On this day 240 years ago, New England’s most famous independent wholesaler, John Hancock, and Congress’s stenographer, Charles Thomson, signed a parchment. We celebrate that signing annually, often by setting off low-tariff fireworks imported from China.
Most Americans know little about the background of this event. The details they recall from a high school textbook are incorrect. There is great confusion. The amount of misinformation is shocking. I am here to clear up some widely held misconceptions. (Note: I have a Ph.D in colonial American history. I have also been involved since 1974 in direct-response marketing. As far as I know, no one else has combined these two careers.)
In 1776, Hancock was well known to consumers in New England as a highly price-competitive wholesaler. His main competitor, the British East India Company, called him a smuggler. That’s what high-cost competitors who are losing market share often do. They smear the competition. This accusation went to court, but it was was not proven. His defense attorney had been John Adams.
Hancock’s competitor in 1773 had adopted a new marketing strategy. It cut prices to just below what Hancock could afford to meet. How? By persuading Parliament to cut import taxes on the company’s main item of commerce, tea. Only a small tax remained, which went to pay the salary of the governor of Massachusetts and a few officials.
Next, a group of Hancock’s associates who operated out of the Green Dragon Tavern responded by throwing the competition’s tea into Boston harbor. So, Parliament closed Boston’s harbor in 1774.
The debate grew more heated throughout 1774. British tea was now cheaper than the duty-free but illegal Dutch tea, which Hancock imported. But there was a solution: a highly successful direct-response marketing campaign run by Hancock’s long-term associate, Sam Adams. Adams had a serious marketing problem. He had to persuade people that reduced taxes and lower tea prices were a threat to liberty. This was a hard sell. But Adams was up to it. He ignored the obvious: low taxes and low prices are a good thing. Instead, he warned readers that Parliament could close every port. He also skipped over the reason why the Parliament closed the port: protesters had thrown private property into the water. In today’s money, this was over a million dollars’ worth of tea.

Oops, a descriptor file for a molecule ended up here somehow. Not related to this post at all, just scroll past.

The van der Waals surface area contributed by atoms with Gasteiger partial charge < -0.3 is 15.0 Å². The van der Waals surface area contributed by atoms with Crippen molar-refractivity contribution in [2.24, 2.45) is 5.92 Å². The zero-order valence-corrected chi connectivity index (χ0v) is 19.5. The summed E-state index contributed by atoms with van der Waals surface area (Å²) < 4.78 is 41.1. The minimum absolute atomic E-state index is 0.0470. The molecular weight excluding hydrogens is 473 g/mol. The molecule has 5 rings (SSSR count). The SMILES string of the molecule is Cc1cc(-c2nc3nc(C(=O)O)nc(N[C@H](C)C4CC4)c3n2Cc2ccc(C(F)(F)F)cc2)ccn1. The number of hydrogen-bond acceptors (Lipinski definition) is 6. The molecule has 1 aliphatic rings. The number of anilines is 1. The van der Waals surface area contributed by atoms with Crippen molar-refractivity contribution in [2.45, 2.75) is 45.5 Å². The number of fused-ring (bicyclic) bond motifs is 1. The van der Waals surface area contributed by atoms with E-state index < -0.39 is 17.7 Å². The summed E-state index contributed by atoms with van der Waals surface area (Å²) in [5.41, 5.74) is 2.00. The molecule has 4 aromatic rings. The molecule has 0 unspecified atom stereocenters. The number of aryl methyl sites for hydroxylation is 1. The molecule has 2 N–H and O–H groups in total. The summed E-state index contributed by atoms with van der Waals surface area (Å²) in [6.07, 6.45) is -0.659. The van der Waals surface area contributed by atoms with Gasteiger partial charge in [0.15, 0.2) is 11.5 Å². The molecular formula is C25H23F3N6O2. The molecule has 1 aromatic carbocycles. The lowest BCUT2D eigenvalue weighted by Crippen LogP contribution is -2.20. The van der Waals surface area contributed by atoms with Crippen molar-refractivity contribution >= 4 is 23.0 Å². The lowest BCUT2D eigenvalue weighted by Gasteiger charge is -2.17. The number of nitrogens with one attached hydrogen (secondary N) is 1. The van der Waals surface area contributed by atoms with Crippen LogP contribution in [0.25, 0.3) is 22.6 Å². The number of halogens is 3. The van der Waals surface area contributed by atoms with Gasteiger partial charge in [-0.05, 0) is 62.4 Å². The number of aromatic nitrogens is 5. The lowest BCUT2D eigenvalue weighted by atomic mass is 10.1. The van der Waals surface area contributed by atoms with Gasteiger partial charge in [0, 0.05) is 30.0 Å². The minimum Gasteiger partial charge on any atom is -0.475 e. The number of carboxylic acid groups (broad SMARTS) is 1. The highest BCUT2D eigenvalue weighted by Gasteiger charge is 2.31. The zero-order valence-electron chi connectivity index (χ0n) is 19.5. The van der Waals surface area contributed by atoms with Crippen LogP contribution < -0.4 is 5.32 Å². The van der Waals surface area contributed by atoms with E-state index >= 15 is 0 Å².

Beginning in 1772, Adams had begun putting together an in-house mailing list known as the Committees on Correspondence. The letters began going out. Incredibly, outraged readers began a national boycott against low-cost British tea. It another context, this would be called cutting off your nose to spite your face.
I realize that this is not the way all this is described in textbooks. This is a tribute to the effectiveness of Adams’ direct-mail campaign. There is even a movement called the Tea Party that has adopted the name given to the event in the 1830’s. The Tea Party is for lower taxes.
So was Parliament in 1773.
The entry for “Boston Tea Party” on Wikipedia describes things accurately.
The North ministry’s solution was the Tea Act, which received the assent of King George on May 10, 1773. This act restored the East India Company’s full refund on the duty for importing tea into Britain, and also permitted the company, for the first time, to export tea to the colonies on its own account. This would allow the company to reduce costs by eliminating the middlemen who bought the tea at wholesale auctions in London. Instead of selling to middlemen, the company now appointed colonial merchants to receive the tea on consignment; the consignees would in turn sell the tea for a commission. In July 1773, tea consignees were selected in New York, Philadelphia, Boston, and Charleston.
Hancock was New England’s #1 middleman for tea. He was cut out of the deal.
(For the rest of my article — even more amazing — click the link.)